Tuesday, August 9, 2016

Open letter to Windows Insider Program members around the world: Our duties, what we should have done for Redstone 1, what we can do for Redstone 2

To my fellow Windows Insiders, especially for those using screen readers and assistive technologies:
As a fellow journeyman in software testing and development, I'm proud of the fact that we have done our job when it comes to testing Anniversary Update builds (Redstone 1). We faced issues, sorted through bugs, provided millions of feedback and served as an influential partner with Microsoft in shaping the Windows 10 ecosystem for months and years to come.
As I reflect back at Redstone 1 era, I'm reminded of how much we've accomplished, as well as the need to remind ourselves that our mission isn't over. In particular, I believe that we need to take proactive steps in making sure that we carry out our duties: continuous feedback, and serving as a guide to those who will follow. As Insiders, we are called to help, give back, and support one another, and in extension, people who'll get to know what we've been testing for a few weeks.
However, I must say that I'm disappointed with the way we think about the privilege of our participation, especially when it comes to testing for accessibility regressions, not thinking about certain aspects of being Insiders, and championing progress rather than support and guidance to others. To me, an ideal Windows Insider is someone who can give guidance to many, an influential representative of a population who may not know what's going on behind the scenes. As representatives, Insiders should serve as a voice for the population we serve, as well as to give essential guidance in times of need, especially when a stable build appears in Current Branch. Unfortunately, we have witnessed the opposite in certain cases, notably misinformation floating around when Anniversary Update came out that caused some to resort to risky behavior (for example, removing a screen reader completely when it was sufficient to remove the unnecessary driver unless if this was necessary). Although the cause of this issue was due to compatibility flag from Microsoft (subsequently fixed), I believe we Insiders are also to blame, seeing that we did not serve as helpful guides in some cases.
After thinking about what some users went through last week, I came to the conclusion that we Insiders should re-evaluate how we think about why we join the program and train ourselves to serve as supportive guides as well as champions of change. Progress and change is nothing unless we give guidance to others, especially to a population who does not have resources to obtain needed information on time. Instead of rallying around a cool feature, I believe it is also important to provide ropes for Current Branch users so they can have painless experience as much as possible. Instead of just being soldiers of change, we Insiders should also be counsellors who are ready to help in times of crisis.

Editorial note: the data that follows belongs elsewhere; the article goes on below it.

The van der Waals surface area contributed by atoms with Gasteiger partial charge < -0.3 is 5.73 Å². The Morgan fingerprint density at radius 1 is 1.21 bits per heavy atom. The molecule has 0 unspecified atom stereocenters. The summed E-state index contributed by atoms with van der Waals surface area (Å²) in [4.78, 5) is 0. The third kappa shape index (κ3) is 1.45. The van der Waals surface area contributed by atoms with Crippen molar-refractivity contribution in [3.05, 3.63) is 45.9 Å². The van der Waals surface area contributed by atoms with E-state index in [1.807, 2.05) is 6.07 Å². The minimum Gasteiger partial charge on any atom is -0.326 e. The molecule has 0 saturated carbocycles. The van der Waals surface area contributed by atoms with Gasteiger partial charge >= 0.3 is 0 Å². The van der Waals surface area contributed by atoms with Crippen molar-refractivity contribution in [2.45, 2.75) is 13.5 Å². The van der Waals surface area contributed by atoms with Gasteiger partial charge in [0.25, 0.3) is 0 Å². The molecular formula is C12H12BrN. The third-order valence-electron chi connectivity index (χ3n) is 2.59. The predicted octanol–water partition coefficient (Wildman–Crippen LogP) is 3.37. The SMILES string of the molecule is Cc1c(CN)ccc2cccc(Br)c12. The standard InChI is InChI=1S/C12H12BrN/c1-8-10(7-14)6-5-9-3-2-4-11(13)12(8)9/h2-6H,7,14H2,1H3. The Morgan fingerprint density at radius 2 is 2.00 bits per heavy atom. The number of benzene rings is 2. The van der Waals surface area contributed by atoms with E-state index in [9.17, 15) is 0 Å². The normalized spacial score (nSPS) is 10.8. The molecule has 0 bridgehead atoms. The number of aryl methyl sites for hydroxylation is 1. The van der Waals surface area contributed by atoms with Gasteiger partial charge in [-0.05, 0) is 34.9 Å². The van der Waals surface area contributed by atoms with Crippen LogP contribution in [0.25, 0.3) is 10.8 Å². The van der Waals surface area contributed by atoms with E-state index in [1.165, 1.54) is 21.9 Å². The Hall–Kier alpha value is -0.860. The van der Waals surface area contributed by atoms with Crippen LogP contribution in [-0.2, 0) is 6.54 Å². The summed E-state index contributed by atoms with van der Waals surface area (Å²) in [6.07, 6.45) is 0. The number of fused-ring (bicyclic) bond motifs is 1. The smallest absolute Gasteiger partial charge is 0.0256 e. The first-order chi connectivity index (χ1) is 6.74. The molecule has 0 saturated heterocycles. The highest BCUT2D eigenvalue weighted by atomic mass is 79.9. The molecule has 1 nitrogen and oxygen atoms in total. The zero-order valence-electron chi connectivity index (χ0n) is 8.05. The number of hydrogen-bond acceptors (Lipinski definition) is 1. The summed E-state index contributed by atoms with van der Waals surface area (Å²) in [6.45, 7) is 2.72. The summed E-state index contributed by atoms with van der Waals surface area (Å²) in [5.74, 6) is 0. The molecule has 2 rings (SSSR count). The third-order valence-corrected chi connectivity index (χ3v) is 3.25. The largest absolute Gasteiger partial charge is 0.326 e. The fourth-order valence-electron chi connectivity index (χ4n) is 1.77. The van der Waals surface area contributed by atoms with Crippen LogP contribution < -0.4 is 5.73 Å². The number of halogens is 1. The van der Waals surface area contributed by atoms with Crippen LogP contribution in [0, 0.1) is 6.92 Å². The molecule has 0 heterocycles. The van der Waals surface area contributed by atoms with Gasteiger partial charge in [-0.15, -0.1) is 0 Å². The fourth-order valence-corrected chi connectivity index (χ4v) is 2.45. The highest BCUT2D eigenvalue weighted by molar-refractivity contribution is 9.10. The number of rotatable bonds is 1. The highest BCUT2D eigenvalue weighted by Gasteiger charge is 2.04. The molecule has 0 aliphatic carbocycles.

The events of last week (Anniversary Update upgrade attempts and display compatibility issues for screen reader users) clearly showed what Insiders should not have done and some underlying causes (the actual cause of the display flag problem, according to Freedom Scientific, Microsoft and reputable sources, was due to errors from Microsoft's upgrade tool, now fixed), with one of the issues being Insiders not taking proactive steps to step up and help. For some, this gave us an opportunity to think about what we Insiders can learn from what happened a few days ago, as well as what we Insiders can do better to prepare for Redstone 2 (Windows 10 Version 170x), especially the first few days during which the kind of event we witnessed may happen again.
In light of this, I'd like to ask my fellow Windows Insiders to ask the following questions as we prepare ourselves to board next round of flights:
* Why did I sign up for Windows Insider Program?
* Did I sign up for Windows insider Program just to play around with new features or to help stable build users in the future?
* Am I willing to try the unknown and constantly changing feature sets, knowing that stable build users will use them later?
* Am I willing to give my best when giving feedback, such as steps to reproduce and serving as a representative of a population?
* Am I willing to serve as helpful guides in times of crisis, confusion and need, such as when new stable builds are released?
Few remarks for audience groups:
To users of stable builds, especially to users of screen readers and other assistive technologies: as a Windows Insider and a screen reader contributor, I take user feedback seriously. At this time, on behalf of other Insiders, I'd like to apologize for not doing our real work in times of need. I regret that we Insiders should have been more helpful when you first came to know Windows 10 Version 1607, especially when it comes to upgrades. I and other Insiders will try our best to make sure that upgrade to Redstone 2 will be painless for you.
To other Insiders (not just screen reader users, but also to millions of fellow WIP citizens): As noted above, I'd like to kindly request that we think about our duties as Insiders: not only being champions of change, but also to serve as counsellors in times of need and support.
Thank you.

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